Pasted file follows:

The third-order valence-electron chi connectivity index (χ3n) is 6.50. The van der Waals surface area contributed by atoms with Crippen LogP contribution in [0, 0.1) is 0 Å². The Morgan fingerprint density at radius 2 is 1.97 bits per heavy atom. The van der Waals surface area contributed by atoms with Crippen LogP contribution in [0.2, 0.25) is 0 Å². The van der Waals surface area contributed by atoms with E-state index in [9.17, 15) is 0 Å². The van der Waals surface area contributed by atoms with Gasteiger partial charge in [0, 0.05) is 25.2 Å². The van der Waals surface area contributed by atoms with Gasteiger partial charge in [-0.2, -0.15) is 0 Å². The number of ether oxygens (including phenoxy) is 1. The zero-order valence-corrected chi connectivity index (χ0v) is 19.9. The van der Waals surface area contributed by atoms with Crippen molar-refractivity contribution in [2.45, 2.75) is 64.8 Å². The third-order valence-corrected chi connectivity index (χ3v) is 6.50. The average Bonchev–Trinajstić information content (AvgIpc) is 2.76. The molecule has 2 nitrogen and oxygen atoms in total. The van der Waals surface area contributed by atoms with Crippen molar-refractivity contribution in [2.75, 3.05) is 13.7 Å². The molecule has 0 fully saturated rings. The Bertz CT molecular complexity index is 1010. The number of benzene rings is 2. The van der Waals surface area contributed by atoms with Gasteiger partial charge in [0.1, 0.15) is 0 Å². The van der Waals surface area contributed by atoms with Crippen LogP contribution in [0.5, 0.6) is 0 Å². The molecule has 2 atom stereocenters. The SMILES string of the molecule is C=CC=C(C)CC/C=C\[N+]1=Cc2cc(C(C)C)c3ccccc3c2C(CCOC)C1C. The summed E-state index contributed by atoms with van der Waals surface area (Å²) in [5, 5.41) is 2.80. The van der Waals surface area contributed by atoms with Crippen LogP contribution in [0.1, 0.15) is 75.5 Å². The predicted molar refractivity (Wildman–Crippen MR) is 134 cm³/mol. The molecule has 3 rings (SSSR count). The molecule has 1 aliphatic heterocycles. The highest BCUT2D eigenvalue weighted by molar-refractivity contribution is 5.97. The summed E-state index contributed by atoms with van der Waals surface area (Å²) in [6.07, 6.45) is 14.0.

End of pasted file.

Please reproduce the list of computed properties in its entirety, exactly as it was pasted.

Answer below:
The third-order valence-electron chi connectivity index (χ3n) is 6.50. The van der Waals surface area contributed by atoms with Crippen LogP contribution in [0, 0.1) is 0 Å². The Morgan fingerprint density at radius 2 is 1.97 bits per heavy atom. The van der Waals surface area contributed by atoms with Crippen LogP contribution in [0.2, 0.25) is 0 Å². The van der Waals surface area contributed by atoms with E-state index in [9.17, 15) is 0 Å². The van der Waals surface area contributed by atoms with Gasteiger partial charge in [0, 0.05) is 25.2 Å². The van der Waals surface area contributed by atoms with Gasteiger partial charge in [-0.2, -0.15) is 0 Å². The number of ether oxygens (including phenoxy) is 1. The zero-order valence-corrected chi connectivity index (χ0v) is 19.9. The van der Waals surface area contributed by atoms with Crippen molar-refractivity contribution in [2.45, 2.75) is 64.8 Å². The third-order valence-corrected chi connectivity index (χ3v) is 6.50. The average Bonchev–Trinajstić information content (AvgIpc) is 2.76. The molecule has 2 nitrogen and oxygen atoms in total. The van der Waals surface area contributed by atoms with Crippen molar-refractivity contribution in [2.75, 3.05) is 13.7 Å². The molecule has 0 fully saturated rings. The Bertz CT molecular complexity index is 1010. The number of benzene rings is 2. The van der Waals surface area contributed by atoms with Gasteiger partial charge in [0.1, 0.15) is 0 Å². The van der Waals surface area contributed by atoms with Crippen LogP contribution in [0.5, 0.6) is 0 Å². The molecule has 2 atom stereocenters. The SMILES string of the molecule is C=CC=C(C)CC/C=C\[N+]1=Cc2cc(C(C)C)c3ccccc3c2C(CCOC)C1C. The summed E-state index contributed by atoms with van der Waals surface area (Å²) in [5, 5.41) is 2.80. The van der Waals surface area contributed by atoms with Crippen LogP contribution in [0.1, 0.15) is 75.5 Å². The predicted molar refractivity (Wildman–Crippen MR) is 134 cm³/mol. The molecule has 3 rings (SSSR count). The molecule has 1 aliphatic heterocycles. The highest BCUT2D eigenvalue weighted by molar-refractivity contribution is 5.97. The summed E-state index contributed by atoms with van der Waals surface area (Å²) in [6.07, 6.45) is 14.0.